During the Korean War, almost 5,000 American POWs signed confessions or petitions calling for an end to the war, while high-ranking USAF officers in captivity denounced alleged U.S. war crimes against Korea and China. Standard interrogation techniques like isolation, physical deprivation, and, of course, torture were used to elicit these performances of coercive propaganda, but to Americans watching their “boys” do and say such things, something far more sinister had to be at play. What if the Communists had developed a secret program for mind-control and human enslavement?
The idea of “brain-washing” can be credited to Edward Hunter, a CIA-funded writer and editor, who in 1950 started writing articles and books on the subject. His thesis was that Red China and the Soviet Union could control the minds of their respective citizenry—which explained how susceptible Americans captured on foreign soil would be.
Timothy Melley, who details how the lurid notion of brainwashing took hold of the American imagination, gives a sample of Hunter’s prose: Brainwashing mixed the inscrutable Orient with the robotic Soviet to produce something “like witchcraft, with its incantations, trances, poisons, and potions, with a strange flair of science about it all, like a devil dancer in a tuxedo carrying his magic brew in a test tube.”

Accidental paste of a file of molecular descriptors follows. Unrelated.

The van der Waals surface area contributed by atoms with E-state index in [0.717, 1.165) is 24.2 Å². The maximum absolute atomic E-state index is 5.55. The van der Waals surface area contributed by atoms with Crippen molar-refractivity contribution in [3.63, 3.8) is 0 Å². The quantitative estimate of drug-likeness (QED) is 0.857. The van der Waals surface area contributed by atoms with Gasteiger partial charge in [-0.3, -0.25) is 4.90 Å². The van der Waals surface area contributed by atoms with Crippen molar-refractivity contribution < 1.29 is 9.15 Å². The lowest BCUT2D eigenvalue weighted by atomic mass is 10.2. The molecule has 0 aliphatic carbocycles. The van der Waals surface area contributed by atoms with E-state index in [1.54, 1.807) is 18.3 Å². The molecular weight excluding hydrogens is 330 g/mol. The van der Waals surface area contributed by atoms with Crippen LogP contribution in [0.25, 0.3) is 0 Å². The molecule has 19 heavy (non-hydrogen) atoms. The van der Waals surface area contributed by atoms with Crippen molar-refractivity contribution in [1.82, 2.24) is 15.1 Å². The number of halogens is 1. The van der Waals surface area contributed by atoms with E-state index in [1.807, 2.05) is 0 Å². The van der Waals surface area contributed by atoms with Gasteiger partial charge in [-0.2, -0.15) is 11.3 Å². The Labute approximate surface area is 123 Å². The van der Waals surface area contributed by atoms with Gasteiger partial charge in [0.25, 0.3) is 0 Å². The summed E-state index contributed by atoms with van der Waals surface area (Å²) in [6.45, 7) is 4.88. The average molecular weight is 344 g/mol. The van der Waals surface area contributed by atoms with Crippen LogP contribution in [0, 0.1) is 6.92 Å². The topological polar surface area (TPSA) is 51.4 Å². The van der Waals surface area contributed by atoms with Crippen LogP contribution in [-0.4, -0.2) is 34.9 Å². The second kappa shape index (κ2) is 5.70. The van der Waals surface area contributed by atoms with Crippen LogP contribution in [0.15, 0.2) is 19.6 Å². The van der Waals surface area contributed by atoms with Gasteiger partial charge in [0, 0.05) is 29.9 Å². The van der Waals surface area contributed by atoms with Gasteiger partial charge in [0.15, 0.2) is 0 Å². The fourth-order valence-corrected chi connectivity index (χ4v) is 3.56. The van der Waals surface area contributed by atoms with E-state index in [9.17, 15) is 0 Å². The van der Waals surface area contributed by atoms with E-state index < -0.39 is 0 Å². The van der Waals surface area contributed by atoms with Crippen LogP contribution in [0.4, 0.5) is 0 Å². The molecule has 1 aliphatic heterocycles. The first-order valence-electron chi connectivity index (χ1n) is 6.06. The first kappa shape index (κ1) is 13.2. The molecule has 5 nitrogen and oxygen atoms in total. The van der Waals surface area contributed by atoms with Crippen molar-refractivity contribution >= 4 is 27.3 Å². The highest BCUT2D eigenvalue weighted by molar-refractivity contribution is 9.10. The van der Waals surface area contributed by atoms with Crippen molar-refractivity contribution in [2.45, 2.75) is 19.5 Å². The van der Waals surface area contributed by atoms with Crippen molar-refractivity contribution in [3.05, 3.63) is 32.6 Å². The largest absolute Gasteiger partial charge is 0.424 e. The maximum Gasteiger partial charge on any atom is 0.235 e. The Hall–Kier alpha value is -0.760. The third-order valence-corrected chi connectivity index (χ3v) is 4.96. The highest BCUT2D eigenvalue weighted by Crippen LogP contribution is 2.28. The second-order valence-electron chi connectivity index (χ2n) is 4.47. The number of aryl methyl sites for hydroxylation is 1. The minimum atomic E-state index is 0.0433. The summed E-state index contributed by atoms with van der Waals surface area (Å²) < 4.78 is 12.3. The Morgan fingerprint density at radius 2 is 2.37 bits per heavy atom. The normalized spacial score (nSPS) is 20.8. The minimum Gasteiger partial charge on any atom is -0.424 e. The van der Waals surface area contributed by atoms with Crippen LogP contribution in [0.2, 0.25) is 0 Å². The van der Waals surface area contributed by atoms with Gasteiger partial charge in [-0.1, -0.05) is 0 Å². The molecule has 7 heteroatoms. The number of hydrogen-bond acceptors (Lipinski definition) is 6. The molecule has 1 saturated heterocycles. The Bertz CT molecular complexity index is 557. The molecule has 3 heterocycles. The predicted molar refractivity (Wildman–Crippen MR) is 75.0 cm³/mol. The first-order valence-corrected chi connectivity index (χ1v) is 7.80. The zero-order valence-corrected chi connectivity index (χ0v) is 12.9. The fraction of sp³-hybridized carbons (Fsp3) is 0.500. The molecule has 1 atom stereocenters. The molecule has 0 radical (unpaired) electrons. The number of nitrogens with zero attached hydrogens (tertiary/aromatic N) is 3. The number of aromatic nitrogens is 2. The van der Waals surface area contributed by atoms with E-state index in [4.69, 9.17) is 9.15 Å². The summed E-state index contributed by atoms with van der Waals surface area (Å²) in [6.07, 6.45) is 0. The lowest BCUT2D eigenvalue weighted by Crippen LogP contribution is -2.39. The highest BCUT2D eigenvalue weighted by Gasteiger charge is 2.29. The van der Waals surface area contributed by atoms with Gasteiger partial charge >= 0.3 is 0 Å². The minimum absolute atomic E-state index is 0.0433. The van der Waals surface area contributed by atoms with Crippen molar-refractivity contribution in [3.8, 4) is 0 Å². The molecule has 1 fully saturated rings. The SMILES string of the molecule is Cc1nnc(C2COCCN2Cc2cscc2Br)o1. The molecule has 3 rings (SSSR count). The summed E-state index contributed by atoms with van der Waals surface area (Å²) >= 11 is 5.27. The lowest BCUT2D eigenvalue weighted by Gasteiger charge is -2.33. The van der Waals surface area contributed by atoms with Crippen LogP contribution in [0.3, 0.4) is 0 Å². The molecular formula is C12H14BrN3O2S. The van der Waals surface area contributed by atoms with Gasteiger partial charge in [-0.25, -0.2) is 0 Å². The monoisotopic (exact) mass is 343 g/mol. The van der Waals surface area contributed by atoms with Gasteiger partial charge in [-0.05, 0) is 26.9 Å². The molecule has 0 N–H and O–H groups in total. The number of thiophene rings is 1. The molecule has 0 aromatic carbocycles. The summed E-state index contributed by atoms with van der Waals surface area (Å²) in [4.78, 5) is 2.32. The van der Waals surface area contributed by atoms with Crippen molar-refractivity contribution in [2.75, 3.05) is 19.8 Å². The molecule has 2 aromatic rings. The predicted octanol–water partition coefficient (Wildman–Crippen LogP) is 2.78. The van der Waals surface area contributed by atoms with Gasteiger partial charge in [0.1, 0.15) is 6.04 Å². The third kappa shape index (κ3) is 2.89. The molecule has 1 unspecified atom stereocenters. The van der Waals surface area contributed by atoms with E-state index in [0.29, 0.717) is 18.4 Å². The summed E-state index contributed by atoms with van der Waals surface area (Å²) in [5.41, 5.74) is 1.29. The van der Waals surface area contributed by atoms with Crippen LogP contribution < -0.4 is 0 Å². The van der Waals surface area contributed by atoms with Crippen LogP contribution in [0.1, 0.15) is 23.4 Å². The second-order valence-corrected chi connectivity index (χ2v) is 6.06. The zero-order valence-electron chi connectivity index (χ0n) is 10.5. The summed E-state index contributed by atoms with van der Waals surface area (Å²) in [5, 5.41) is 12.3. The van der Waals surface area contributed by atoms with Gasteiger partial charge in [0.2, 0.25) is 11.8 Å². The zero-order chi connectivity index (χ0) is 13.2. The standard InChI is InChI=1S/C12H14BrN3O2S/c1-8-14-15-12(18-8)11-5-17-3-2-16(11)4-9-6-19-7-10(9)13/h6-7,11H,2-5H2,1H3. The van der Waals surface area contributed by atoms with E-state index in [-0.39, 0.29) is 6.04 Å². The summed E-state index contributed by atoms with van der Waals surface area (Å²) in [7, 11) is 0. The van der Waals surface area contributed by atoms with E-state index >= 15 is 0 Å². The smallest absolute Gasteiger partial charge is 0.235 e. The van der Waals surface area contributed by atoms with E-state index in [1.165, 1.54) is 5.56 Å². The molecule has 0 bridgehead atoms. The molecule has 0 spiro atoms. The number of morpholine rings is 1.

Melley calls brainwashing a “powerful and long-lived cultural fantasy,” born of the anxieties and paranoia aroused by the Cold War. Such conspiratorial thinking eventually disassociated from communism and entered mainstream American culture. For instance, critiques of advertising, like Vance Packard’s classic The Hidden Persuaders (1957), argued that corporations attempted to brainwash consumers; Betty Friedan’s groundbreaking The Feminine Mystique (1963) said that Cold War femininity was a result of brainwashing.
Perhaps the most fervid manifestation of the brainwashing obsession was the 1962 movie Manchurian Candidate, which was all at once a satire of anti-communism, the worst-case scenario of the anti-communist imagination, and a Freudian nightmare of “momism” (another bizarre 1950s notion, in which overbearing mothers were emasculating their sons and, by extension, the nation).
Melley shows how the “nightmare antithesis of the liberal self: the brainwashed subject” was in fact a construction of liberal democracy itself. The irony is compounded by the fact that the U.S. government was also working on mind-control experiments to bridge a supposed “brainwashing gap” between us and them.